Recruits discover Scottish bypass

18th June 1999 at 01:00
SCOTLAND holds many attractions for the overseas visitor - rolling glens, mist-covered islands, endless whisky distilleries.

Now teachers from Australia, New Zealand and South Africa have discovered one more: it offers the quickest route into English schools.

No tedious detour north of the border is actually required for those visitors who take a shine to the bright lights of London but need to earn a crust. All they have to do is to register with the Scottish General Teaching Council.

That confers the automatic right to teach in England. Otherwise, teachers from outside the European Union must gain qualified teacher status via the Teacher Training Agency's graduate teacher programme - despite the demand from heads in hard-to-recruit city schools.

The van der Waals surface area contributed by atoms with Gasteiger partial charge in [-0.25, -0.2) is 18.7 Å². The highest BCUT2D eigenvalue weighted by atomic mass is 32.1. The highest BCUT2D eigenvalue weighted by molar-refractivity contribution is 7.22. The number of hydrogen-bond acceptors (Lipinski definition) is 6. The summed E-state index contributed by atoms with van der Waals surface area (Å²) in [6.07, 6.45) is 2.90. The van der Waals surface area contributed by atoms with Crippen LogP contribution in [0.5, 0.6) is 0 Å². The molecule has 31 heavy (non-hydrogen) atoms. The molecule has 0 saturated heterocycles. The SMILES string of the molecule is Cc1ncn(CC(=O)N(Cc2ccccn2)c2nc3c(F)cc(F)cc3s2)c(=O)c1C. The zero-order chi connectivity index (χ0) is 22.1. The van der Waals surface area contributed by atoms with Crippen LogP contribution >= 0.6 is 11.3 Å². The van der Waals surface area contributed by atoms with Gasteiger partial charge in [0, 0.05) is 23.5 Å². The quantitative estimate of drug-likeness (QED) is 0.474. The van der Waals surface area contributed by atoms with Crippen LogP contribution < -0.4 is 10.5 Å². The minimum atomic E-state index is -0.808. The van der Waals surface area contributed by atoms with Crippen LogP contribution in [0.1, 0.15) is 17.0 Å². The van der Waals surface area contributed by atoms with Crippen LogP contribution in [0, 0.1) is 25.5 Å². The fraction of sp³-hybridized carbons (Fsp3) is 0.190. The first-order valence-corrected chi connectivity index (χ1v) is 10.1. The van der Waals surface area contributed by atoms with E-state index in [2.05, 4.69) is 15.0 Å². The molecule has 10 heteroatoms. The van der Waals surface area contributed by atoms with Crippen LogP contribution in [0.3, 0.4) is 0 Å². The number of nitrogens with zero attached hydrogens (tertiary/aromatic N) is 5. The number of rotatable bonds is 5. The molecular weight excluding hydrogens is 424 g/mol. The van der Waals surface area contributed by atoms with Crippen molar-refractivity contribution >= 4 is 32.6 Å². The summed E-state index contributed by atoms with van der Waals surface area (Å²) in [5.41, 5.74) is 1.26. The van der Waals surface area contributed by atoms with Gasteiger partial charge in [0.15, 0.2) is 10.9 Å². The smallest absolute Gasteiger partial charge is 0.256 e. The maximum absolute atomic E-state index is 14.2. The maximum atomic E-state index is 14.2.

The dodge has left the Scottish GTC feeling used and abused, and fuming over "fraudulent or at least cynical" applications.

"We welcome enquiries from people who genuinely wish to teach in Scotland," says its exceptional admissions secretary, Ian Clark. "But we're anxious to avoid cynical applications from people who move to London, apply to register here but have no intention whatsoever of setting foot on Scottish soil."

Around 230 Australians are expected to register in Scotland this year, compared to little more than 100 in 1997. New Zealand applications look set to top 100 for the first time, and South Africans to hit 150 - triple last year's number.

Mr Clark would like to see them sign a declaration of intent to work in Scotland. Unfortunately the GTC's lawyers have ruled that out, saying say the council must accept anyone whose qualifications meet Scottish requirements.

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